Offsite and Outside-Of-Work Marijuana Use Now OK in California

CA Marijuana Law - Sept 2022

It will soon be illegal for California employers to let workers' offsite and outside-of-work marijuana use be a factor in hiring or firing decisions, according to a new state law.

Governor Gavin Newsom recently signed into law AB 2188 that makes California the seventh state in the U.S. that doesn’t permit employers to discriminate against workers who smoke cannabis "off the job and away from the workplace."

The new law goes into effect January 1, 2024.

Under the current law, the California Fair Employment and Housing Act, protects and safeguards the right and opportunity to seek, obtain, and hold employment without discrimination, abridgment, or harassment based on race, religious creed, color, national origin, ancestry, physical disability, mental disability, medical condition, genetic information, marital status, sex, gender, gender identity, gender expression, age, sexual orientation, or military and veteran status. The act prohibits various forms of employment discrimination and empowers the Civil Rights Department to investigate and prosecute complaints alleging unlawful practices.

What Activity Does the New Law Protect?

The bill makes it unlawful for an employer to discriminate against a person in hiring, termination, or any term or condition of employment, or otherwise penalize a person, if the discrimination is based on the person’s use of cannabis off the job and away from the workplace. The exception to this is for preemployment drug screening or upon an employer-required drug screening test that has found the person to have nonpsychoactive cannabis metabolites in their hair, blood, urine, or other bodily fluids that doesn’t indicate current impairment.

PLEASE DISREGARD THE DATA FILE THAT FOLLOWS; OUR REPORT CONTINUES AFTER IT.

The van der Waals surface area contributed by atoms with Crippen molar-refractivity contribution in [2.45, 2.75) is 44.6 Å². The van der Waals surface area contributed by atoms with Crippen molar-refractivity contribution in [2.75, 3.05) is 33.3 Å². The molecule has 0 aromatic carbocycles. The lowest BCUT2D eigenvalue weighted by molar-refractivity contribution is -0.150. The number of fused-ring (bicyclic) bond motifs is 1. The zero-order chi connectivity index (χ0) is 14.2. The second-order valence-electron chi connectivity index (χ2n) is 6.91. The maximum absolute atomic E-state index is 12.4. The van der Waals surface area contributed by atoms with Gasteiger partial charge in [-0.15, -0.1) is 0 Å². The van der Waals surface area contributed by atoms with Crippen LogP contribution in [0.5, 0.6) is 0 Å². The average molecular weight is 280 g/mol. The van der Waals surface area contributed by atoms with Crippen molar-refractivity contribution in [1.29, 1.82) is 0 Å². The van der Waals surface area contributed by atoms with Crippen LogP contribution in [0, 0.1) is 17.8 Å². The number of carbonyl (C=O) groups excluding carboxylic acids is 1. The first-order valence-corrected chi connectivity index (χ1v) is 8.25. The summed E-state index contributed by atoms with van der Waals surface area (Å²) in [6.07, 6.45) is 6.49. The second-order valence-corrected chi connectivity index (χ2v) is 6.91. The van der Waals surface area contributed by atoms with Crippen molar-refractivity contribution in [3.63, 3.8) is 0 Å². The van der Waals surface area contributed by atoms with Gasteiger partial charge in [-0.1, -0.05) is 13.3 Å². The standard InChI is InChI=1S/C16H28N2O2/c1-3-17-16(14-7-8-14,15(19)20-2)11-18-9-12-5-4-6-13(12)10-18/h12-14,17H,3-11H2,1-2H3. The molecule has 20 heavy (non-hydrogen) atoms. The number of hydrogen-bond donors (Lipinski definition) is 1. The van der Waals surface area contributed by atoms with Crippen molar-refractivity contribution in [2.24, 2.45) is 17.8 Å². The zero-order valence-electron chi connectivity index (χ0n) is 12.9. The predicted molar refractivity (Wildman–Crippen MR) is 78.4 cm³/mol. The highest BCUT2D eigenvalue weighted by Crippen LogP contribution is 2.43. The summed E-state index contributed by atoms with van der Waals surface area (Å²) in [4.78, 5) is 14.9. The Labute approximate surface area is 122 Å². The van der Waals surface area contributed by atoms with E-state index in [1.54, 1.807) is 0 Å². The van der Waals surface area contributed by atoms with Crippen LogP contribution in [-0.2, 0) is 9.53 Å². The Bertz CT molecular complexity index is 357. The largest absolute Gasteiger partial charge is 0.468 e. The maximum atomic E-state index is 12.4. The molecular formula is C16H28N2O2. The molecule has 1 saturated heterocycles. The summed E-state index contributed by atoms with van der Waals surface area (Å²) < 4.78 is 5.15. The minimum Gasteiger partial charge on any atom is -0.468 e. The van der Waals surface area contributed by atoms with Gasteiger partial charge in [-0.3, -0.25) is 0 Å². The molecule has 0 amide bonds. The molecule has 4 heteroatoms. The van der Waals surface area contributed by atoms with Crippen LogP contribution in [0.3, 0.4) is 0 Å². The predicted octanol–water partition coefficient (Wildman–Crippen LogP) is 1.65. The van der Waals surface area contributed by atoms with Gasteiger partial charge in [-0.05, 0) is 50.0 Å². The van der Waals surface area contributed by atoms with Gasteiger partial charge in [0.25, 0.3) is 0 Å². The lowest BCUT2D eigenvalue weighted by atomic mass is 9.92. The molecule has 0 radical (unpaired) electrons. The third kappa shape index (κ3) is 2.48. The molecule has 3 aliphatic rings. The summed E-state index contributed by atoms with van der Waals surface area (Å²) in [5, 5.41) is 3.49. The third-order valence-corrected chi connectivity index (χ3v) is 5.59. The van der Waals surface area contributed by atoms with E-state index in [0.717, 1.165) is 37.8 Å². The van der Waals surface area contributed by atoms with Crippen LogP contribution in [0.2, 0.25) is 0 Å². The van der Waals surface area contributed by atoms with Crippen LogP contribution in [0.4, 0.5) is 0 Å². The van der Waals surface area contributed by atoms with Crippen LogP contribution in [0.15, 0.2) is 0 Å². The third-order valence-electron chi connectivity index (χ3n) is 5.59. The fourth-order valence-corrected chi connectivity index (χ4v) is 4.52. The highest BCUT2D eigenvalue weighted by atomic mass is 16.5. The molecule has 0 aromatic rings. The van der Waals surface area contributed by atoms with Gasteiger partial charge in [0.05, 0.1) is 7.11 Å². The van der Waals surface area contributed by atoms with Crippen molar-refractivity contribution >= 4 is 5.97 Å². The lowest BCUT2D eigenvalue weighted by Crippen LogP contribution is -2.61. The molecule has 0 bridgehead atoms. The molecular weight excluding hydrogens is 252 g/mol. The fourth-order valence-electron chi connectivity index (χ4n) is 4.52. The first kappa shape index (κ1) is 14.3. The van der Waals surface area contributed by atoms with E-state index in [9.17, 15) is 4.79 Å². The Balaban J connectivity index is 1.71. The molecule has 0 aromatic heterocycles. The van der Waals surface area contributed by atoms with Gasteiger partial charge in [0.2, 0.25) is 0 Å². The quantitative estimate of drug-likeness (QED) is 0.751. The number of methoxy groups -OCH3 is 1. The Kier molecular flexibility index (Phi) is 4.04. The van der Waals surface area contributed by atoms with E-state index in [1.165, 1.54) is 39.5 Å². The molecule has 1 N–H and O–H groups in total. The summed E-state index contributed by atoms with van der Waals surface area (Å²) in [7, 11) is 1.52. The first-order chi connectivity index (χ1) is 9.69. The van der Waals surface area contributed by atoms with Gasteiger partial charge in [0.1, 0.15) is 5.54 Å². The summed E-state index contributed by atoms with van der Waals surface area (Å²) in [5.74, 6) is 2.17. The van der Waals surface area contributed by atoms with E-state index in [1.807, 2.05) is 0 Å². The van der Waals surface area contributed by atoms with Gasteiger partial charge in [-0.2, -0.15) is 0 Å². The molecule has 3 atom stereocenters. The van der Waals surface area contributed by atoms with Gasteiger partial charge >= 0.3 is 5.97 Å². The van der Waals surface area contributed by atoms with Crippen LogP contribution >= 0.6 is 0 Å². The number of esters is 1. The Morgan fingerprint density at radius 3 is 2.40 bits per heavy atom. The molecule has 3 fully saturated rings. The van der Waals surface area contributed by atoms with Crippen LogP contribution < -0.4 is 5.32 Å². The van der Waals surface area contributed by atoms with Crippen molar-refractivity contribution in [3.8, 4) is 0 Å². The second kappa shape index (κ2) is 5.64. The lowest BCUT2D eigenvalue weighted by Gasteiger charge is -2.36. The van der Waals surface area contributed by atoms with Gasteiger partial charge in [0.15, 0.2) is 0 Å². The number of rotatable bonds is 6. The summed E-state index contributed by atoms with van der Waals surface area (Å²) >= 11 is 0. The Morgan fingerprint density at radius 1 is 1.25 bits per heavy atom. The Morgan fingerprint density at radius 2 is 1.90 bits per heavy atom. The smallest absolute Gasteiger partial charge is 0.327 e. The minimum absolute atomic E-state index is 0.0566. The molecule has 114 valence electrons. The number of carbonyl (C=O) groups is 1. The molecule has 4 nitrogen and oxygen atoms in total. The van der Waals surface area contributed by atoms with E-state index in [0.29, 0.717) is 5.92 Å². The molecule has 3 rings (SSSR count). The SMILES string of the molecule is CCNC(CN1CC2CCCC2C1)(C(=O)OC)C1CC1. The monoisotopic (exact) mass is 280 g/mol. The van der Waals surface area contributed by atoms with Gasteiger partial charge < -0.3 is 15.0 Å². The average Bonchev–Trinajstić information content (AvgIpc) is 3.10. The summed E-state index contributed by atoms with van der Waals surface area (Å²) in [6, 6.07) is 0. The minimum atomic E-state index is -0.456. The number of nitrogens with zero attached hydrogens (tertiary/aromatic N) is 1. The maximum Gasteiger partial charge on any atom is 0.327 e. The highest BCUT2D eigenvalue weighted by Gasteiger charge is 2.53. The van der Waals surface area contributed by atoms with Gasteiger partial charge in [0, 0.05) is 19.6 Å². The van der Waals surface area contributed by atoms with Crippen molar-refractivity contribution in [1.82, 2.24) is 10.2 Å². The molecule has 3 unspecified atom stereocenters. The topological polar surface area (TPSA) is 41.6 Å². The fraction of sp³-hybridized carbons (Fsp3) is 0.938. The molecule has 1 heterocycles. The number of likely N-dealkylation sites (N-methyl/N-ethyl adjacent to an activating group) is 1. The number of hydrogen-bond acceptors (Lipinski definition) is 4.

Tetrahydrocannabinol (THC) is the chemical compound in cannabis that can indicate impairment and cause psychoactive effects. After tetrahydrocannabinol is metabolized, it’s stored in the body as a nonpsychoactive cannabis metabolite. These metabolites don’t indicate impairment, only that an individual has consumed cannabis in the last few weeks.

AB 2188 exempts certain applicants and employees from its provisions, including employees in the building and construction trades and applicants and employees in positions requiring a federal background investigation or clearance.

The bill doesn’t preempt state or federal laws requiring applicants or employees to be tested for controlled substances as a condition of employment, receiving federal funding or federal licensing-related benefits, or entering into a federal contract.

The bill was one of several cannabis-related bills that expanded the legal market and addressed harms from past cannabis bans.

“For too many Californians, the promise of cannabis legalization remains out of reach,” said Governor Newsom. “These measures build on the important strides our state has made toward this goal, but much work remains to build an equitable, safe and sustainable legal cannabis industry. I look forward to partnering with the Legislature and policymakers to fully realize cannabis legalization in communities across California.”

Assemblymember Bill Quirk (D-Hayward), who authored AB 2188, said, “Nothing in this bill would allow someone to come (to work) high” as AB 2188 still permits employers to prohibit the use of, and impairment by, marijuana in the workplace.

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